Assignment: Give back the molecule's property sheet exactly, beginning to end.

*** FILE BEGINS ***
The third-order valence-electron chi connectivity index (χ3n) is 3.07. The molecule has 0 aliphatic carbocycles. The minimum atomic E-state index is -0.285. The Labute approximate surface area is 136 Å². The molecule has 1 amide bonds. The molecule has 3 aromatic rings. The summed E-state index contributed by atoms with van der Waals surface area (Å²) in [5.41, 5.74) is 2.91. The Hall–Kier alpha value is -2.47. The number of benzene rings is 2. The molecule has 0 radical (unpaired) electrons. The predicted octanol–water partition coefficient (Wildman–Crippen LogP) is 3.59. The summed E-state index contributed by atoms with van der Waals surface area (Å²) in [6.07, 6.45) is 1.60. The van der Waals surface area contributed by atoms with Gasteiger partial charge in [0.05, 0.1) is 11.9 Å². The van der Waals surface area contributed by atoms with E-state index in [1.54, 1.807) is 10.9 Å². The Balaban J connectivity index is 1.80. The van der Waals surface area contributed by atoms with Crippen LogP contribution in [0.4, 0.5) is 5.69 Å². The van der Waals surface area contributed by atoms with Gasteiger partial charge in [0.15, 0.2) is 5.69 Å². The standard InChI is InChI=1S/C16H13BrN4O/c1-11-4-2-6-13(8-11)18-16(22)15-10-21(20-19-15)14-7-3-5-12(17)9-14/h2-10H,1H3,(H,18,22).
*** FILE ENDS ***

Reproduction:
The third-order valence-electron chi connectivity index (χ3n) is 3.07. The molecule has 0 aliphatic carbocycles. The minimum atomic E-state index is -0.285. The Labute approximate surface area is 136 Å². The molecule has 1 amide bonds. The molecule has 3 aromatic rings. The summed E-state index contributed by atoms with van der Waals surface area (Å²) in [5.41, 5.74) is 2.91. The Hall–Kier alpha value is -2.47. The number of benzene rings is 2. The molecule has 0 radical (unpaired) electrons. The predicted octanol–water partition coefficient (Wildman–Crippen LogP) is 3.59. The summed E-state index contributed by atoms with van der Waals surface area (Å²) in [6.07, 6.45) is 1.60. The van der Waals surface area contributed by atoms with Gasteiger partial charge in [0.05, 0.1) is 11.9 Å². The van der Waals surface area contributed by atoms with E-state index in [1.54, 1.807) is 10.9 Å². The Balaban J connectivity index is 1.80. The van der Waals surface area contributed by atoms with Crippen LogP contribution in [0.4, 0.5) is 5.69 Å². The van der Waals surface area contributed by atoms with Gasteiger partial charge in [0.15, 0.2) is 5.69 Å². The standard InChI is InChI=1S/C16H13BrN4O/c1-11-4-2-6-13(8-11)18-16(22)15-10-21(20-19-15)14-7-3-5-12(17)9-14/h2-10H,1H3,(H,18,22).